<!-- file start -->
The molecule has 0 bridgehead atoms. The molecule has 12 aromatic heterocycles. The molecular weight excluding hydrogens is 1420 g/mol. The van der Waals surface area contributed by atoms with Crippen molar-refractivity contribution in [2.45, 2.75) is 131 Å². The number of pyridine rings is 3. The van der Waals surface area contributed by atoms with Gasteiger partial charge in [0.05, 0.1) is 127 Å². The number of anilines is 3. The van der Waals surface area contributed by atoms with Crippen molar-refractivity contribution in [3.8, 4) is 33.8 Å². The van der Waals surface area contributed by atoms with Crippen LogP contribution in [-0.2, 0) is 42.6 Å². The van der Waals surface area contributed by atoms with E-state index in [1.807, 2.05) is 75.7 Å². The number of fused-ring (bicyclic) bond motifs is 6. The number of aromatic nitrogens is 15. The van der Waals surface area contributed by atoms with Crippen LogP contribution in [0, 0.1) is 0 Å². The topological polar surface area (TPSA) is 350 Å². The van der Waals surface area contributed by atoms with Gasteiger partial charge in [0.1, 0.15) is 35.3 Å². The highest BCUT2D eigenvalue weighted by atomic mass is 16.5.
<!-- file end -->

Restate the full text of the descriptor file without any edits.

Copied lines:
The molecule has 0 bridgehead atoms. The molecule has 12 aromatic heterocycles. The molecular weight excluding hydrogens is 1420 g/mol. The van der Waals surface area contributed by atoms with Crippen molar-refractivity contribution in [2.45, 2.75) is 131 Å². The number of pyridine rings is 3. The van der Waals surface area contributed by atoms with Gasteiger partial charge in [0.05, 0.1) is 127 Å². The number of anilines is 3. The van der Waals surface area contributed by atoms with Crippen molar-refractivity contribution in [3.8, 4) is 33.8 Å². The van der Waals surface area contributed by atoms with Crippen LogP contribution in [-0.2, 0) is 42.6 Å². The van der Waals surface area contributed by atoms with E-state index in [1.807, 2.05) is 75.7 Å². The number of fused-ring (bicyclic) bond motifs is 6. The number of aromatic nitrogens is 15. The van der Waals surface area contributed by atoms with Crippen LogP contribution in [0, 0.1) is 0 Å². The topological polar surface area (TPSA) is 350 Å². The van der Waals surface area contributed by atoms with Gasteiger partial charge in [0.1, 0.15) is 35.3 Å². The highest BCUT2D eigenvalue weighted by atomic mass is 16.5.